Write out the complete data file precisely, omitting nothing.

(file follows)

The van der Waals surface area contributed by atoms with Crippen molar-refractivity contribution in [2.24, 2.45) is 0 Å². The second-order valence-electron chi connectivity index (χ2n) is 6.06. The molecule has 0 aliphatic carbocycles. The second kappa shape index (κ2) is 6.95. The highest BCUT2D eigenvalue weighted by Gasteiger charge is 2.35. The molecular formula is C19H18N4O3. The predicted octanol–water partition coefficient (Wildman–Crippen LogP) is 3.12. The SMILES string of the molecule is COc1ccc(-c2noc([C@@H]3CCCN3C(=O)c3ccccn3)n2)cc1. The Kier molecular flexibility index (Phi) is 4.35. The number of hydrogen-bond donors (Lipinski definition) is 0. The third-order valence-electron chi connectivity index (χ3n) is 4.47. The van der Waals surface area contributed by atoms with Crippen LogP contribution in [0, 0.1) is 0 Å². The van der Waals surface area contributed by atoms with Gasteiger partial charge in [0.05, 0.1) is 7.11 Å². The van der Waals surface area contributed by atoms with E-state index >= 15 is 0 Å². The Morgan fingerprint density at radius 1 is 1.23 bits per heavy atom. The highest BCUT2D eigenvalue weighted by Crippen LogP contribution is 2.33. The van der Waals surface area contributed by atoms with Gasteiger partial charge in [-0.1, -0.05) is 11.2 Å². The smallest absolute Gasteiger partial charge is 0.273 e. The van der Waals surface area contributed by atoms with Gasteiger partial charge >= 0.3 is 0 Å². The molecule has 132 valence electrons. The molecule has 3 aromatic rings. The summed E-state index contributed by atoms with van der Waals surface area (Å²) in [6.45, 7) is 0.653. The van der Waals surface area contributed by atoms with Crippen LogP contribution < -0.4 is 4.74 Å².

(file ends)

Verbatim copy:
The van der Waals surface area contributed by atoms with Crippen molar-refractivity contribution in [2.24, 2.45) is 0 Å². The second-order valence-electron chi connectivity index (χ2n) is 6.06. The molecule has 0 aliphatic carbocycles. The second kappa shape index (κ2) is 6.95. The highest BCUT2D eigenvalue weighted by Gasteiger charge is 2.35. The molecular formula is C19H18N4O3. The predicted octanol–water partition coefficient (Wildman–Crippen LogP) is 3.12. The SMILES string of the molecule is COc1ccc(-c2noc([C@@H]3CCCN3C(=O)c3ccccn3)n2)cc1. The Kier molecular flexibility index (Phi) is 4.35. The number of hydrogen-bond donors (Lipinski definition) is 0. The third-order valence-electron chi connectivity index (χ3n) is 4.47. The van der Waals surface area contributed by atoms with Crippen LogP contribution in [0, 0.1) is 0 Å². The van der Waals surface area contributed by atoms with Gasteiger partial charge in [0.05, 0.1) is 7.11 Å². The van der Waals surface area contributed by atoms with E-state index >= 15 is 0 Å². The Morgan fingerprint density at radius 1 is 1.23 bits per heavy atom. The highest BCUT2D eigenvalue weighted by Crippen LogP contribution is 2.33. The van der Waals surface area contributed by atoms with Gasteiger partial charge in [-0.1, -0.05) is 11.2 Å². The smallest absolute Gasteiger partial charge is 0.273 e. The van der Waals surface area contributed by atoms with Gasteiger partial charge >= 0.3 is 0 Å². The molecule has 132 valence electrons. The molecule has 3 aromatic rings. The summed E-state index contributed by atoms with van der Waals surface area (Å²) in [6.45, 7) is 0.653. The van der Waals surface area contributed by atoms with Crippen LogP contribution < -0.4 is 4.74 Å².